Tehran suspended nationwide operations of Aljazeera on Monday, accusing it of inflaming violent protests by Iran's Arab minority in southwestern Iran, state-run TV reported.

 

Reacting to the move, Aljazeera spokesman Jihad Ballout said the broadcaster's Tehran bureau "was advised verbally that its professional activities are temporarily suspended".

 

Ballout said in a statement on Monday: "While Aljazeera Channel regrets this unexpected and unwarranted decision, it reiterates its intention to continue to be guided in its editorial policy by its ever present professional ethos 'the opinion and the other opinion' enshrined in its Code of Professional Ethics."

 

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"Aljazeera further assures its audience that it will continue to cover Iranian affairs objectively, comprehensively and in a balanced way, and calls on the relevant Iranian authorities to reconsider the decision to suspend its bureau’s activities," Ballout added.

 

"Aljazeera further assures its audience that it will continue to cover Iranian affairs objectively, comprehensively and in a balanced way"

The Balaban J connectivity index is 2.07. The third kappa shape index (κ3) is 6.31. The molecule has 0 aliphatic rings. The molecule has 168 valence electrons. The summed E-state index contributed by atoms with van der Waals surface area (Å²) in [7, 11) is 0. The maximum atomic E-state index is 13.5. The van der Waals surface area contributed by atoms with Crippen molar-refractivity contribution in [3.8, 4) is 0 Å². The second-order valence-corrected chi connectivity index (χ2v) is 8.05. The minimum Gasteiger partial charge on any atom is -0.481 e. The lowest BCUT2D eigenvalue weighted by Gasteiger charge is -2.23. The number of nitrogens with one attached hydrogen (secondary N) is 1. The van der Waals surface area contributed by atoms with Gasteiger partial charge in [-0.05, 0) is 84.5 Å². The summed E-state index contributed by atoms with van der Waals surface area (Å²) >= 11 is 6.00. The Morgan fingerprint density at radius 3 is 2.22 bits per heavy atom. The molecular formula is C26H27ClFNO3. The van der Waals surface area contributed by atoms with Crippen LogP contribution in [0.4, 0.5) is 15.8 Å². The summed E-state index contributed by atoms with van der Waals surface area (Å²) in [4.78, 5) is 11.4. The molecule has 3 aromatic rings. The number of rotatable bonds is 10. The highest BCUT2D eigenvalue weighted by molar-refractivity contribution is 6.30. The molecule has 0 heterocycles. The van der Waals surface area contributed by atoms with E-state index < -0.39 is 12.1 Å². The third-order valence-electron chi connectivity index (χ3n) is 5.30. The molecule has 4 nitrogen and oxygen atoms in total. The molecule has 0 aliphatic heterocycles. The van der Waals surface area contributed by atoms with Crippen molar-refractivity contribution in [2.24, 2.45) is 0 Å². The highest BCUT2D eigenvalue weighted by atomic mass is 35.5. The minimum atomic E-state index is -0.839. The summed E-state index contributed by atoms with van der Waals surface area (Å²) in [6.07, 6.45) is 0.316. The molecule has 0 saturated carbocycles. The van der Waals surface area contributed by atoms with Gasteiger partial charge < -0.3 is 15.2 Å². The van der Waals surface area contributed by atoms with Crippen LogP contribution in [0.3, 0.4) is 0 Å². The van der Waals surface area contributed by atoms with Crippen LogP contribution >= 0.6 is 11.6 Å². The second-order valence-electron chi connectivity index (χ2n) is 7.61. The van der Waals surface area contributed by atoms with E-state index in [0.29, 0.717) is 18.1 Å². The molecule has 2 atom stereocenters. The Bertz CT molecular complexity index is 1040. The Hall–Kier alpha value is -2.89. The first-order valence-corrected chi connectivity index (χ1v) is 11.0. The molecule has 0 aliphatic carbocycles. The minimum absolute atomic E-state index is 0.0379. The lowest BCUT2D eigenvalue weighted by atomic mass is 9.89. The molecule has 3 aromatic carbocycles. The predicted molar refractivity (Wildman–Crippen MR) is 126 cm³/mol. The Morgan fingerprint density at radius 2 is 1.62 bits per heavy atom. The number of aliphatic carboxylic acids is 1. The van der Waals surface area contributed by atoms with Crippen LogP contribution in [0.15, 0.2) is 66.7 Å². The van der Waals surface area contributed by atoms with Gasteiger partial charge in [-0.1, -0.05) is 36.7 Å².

Jihad Ballout,
Aljazeera spokesman

For its part, the Arab Committee for the Defence of Journalists called on the Iranian authorities to reverse their decision, saying that closing press and media offices will harm Iran's image and make the country vulnerable to accusations of repression.

 

Aljazeera is believed to have been the first news outfit to broadcast news of the ethnic unrest in Iran's southwest Khuzestan province. The clashes also featured in the station's talk shows.

 

Tehran ordered the station to cease operations in Iran until the network explained the motives behind its coverage, which Tehran believes exacerbated the violence.

 

Violent protests

 

"If it is proved that Aljazeera committed a crime, it will be prosecuted," Muhammad Hossein Khoshvaght, an official at Iran's Culture and Islamic Guidance Ministry, told state-run TV on Monday.

 

"We suspended its activity in Iran to investigate the network's role in unrest in Ahvaz," Khoshvaght said. "We expect the network to respect Iran's national integrity and security."

 

Also on Monday, the Iranian government said, two more protesters died, bringing the three-day toll to three dead and at least eight injured.

 

Violent demonstrations erupted in Arab-dominated Khuzestan province on Friday and Saturday after rumours spread of an alleged government plan to move non-Arabs into the region.